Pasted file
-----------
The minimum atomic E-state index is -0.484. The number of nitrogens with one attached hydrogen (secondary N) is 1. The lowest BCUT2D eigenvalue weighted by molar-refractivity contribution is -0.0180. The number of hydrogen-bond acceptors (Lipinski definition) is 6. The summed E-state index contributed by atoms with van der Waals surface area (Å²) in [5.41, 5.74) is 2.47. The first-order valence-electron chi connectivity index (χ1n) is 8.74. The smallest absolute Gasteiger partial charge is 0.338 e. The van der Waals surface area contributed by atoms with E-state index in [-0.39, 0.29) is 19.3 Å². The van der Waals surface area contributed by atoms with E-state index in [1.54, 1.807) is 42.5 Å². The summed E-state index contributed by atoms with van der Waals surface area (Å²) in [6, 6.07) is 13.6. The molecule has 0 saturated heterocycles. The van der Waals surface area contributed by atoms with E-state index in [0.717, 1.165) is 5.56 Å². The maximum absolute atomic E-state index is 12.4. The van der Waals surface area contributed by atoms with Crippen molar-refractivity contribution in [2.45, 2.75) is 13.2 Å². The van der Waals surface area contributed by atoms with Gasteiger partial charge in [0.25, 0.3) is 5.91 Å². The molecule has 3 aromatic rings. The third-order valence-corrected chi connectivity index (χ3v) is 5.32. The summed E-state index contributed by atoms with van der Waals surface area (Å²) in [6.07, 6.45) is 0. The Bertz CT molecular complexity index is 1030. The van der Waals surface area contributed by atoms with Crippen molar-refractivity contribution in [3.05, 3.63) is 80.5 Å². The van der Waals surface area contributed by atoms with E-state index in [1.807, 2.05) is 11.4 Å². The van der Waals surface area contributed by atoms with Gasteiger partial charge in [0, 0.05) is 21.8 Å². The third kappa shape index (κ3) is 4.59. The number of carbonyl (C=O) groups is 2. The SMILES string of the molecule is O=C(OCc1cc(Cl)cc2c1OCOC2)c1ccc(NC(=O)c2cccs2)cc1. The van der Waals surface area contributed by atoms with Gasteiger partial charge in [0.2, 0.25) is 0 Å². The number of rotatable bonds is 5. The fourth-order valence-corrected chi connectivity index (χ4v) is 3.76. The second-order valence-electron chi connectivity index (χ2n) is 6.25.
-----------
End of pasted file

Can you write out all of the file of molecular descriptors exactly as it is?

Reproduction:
The minimum atomic E-state index is -0.484. The number of nitrogens with one attached hydrogen (secondary N) is 1. The lowest BCUT2D eigenvalue weighted by molar-refractivity contribution is -0.0180. The number of hydrogen-bond acceptors (Lipinski definition) is 6. The summed E-state index contributed by atoms with van der Waals surface area (Å²) in [5.41, 5.74) is 2.47. The first-order valence-electron chi connectivity index (χ1n) is 8.74. The smallest absolute Gasteiger partial charge is 0.338 e. The van der Waals surface area contributed by atoms with E-state index in [-0.39, 0.29) is 19.3 Å². The van der Waals surface area contributed by atoms with E-state index in [1.54, 1.807) is 42.5 Å². The summed E-state index contributed by atoms with van der Waals surface area (Å²) in [6, 6.07) is 13.6. The molecule has 0 saturated heterocycles. The van der Waals surface area contributed by atoms with E-state index in [0.717, 1.165) is 5.56 Å². The maximum absolute atomic E-state index is 12.4. The van der Waals surface area contributed by atoms with Crippen molar-refractivity contribution in [2.45, 2.75) is 13.2 Å². The van der Waals surface area contributed by atoms with Gasteiger partial charge in [0.25, 0.3) is 5.91 Å². The molecule has 3 aromatic rings. The third-order valence-corrected chi connectivity index (χ3v) is 5.32. The summed E-state index contributed by atoms with van der Waals surface area (Å²) in [6.07, 6.45) is 0. The Bertz CT molecular complexity index is 1030. The van der Waals surface area contributed by atoms with Crippen molar-refractivity contribution in [3.05, 3.63) is 80.5 Å². The van der Waals surface area contributed by atoms with E-state index in [1.807, 2.05) is 11.4 Å². The van der Waals surface area contributed by atoms with Gasteiger partial charge in [0, 0.05) is 21.8 Å². The third kappa shape index (κ3) is 4.59. The number of carbonyl (C=O) groups is 2. The SMILES string of the molecule is O=C(OCc1cc(Cl)cc2c1OCOC2)c1ccc(NC(=O)c2cccs2)cc1. The van der Waals surface area contributed by atoms with Gasteiger partial charge in [0.2, 0.25) is 0 Å². The number of rotatable bonds is 5. The fourth-order valence-corrected chi connectivity index (χ4v) is 3.76. The second-order valence-electron chi connectivity index (χ2n) is 6.25.